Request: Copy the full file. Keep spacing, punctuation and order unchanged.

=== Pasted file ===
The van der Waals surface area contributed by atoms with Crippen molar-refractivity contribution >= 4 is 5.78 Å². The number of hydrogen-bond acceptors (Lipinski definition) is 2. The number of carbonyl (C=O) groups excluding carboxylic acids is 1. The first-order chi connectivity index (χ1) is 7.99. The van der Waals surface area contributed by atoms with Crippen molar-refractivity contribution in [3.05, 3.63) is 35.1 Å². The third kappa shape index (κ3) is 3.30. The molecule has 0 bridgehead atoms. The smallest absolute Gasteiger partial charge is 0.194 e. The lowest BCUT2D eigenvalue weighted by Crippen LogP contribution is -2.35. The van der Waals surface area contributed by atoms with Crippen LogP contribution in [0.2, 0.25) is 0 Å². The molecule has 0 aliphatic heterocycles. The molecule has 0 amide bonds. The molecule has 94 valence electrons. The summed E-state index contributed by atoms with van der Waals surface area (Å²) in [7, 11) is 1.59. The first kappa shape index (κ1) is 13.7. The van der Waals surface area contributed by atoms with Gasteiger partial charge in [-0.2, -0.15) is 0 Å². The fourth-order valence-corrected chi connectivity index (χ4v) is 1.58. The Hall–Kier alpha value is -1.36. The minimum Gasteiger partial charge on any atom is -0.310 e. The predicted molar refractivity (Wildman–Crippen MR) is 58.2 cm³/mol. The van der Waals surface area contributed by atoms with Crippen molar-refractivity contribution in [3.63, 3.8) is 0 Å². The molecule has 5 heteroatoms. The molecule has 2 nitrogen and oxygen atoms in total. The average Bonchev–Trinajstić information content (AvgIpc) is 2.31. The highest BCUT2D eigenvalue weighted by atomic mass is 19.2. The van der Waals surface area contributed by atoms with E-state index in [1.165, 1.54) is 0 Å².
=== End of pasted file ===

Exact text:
The van der Waals surface area contributed by atoms with Crippen molar-refractivity contribution >= 4 is 5.78 Å². The number of hydrogen-bond acceptors (Lipinski definition) is 2. The number of carbonyl (C=O) groups excluding carboxylic acids is 1. The first-order chi connectivity index (χ1) is 7.99. The van der Waals surface area contributed by atoms with Crippen molar-refractivity contribution in [3.05, 3.63) is 35.1 Å². The third kappa shape index (κ3) is 3.30. The molecule has 0 bridgehead atoms. The smallest absolute Gasteiger partial charge is 0.194 e. The lowest BCUT2D eigenvalue weighted by Crippen LogP contribution is -2.35. The van der Waals surface area contributed by atoms with Crippen LogP contribution in [0.2, 0.25) is 0 Å². The molecule has 0 aliphatic heterocycles. The molecule has 0 amide bonds. The molecule has 94 valence electrons. The summed E-state index contributed by atoms with van der Waals surface area (Å²) in [7, 11) is 1.59. The first kappa shape index (κ1) is 13.7. The van der Waals surface area contributed by atoms with Gasteiger partial charge in [-0.2, -0.15) is 0 Å². The fourth-order valence-corrected chi connectivity index (χ4v) is 1.58. The Hall–Kier alpha value is -1.36. The minimum Gasteiger partial charge on any atom is -0.310 e. The predicted molar refractivity (Wildman–Crippen MR) is 58.2 cm³/mol. The van der Waals surface area contributed by atoms with Crippen molar-refractivity contribution in [3.63, 3.8) is 0 Å². The molecule has 5 heteroatoms. The molecule has 2 nitrogen and oxygen atoms in total. The average Bonchev–Trinajstić information content (AvgIpc) is 2.31. The highest BCUT2D eigenvalue weighted by atomic mass is 19.2. The van der Waals surface area contributed by atoms with E-state index in [1.165, 1.54) is 0 Å².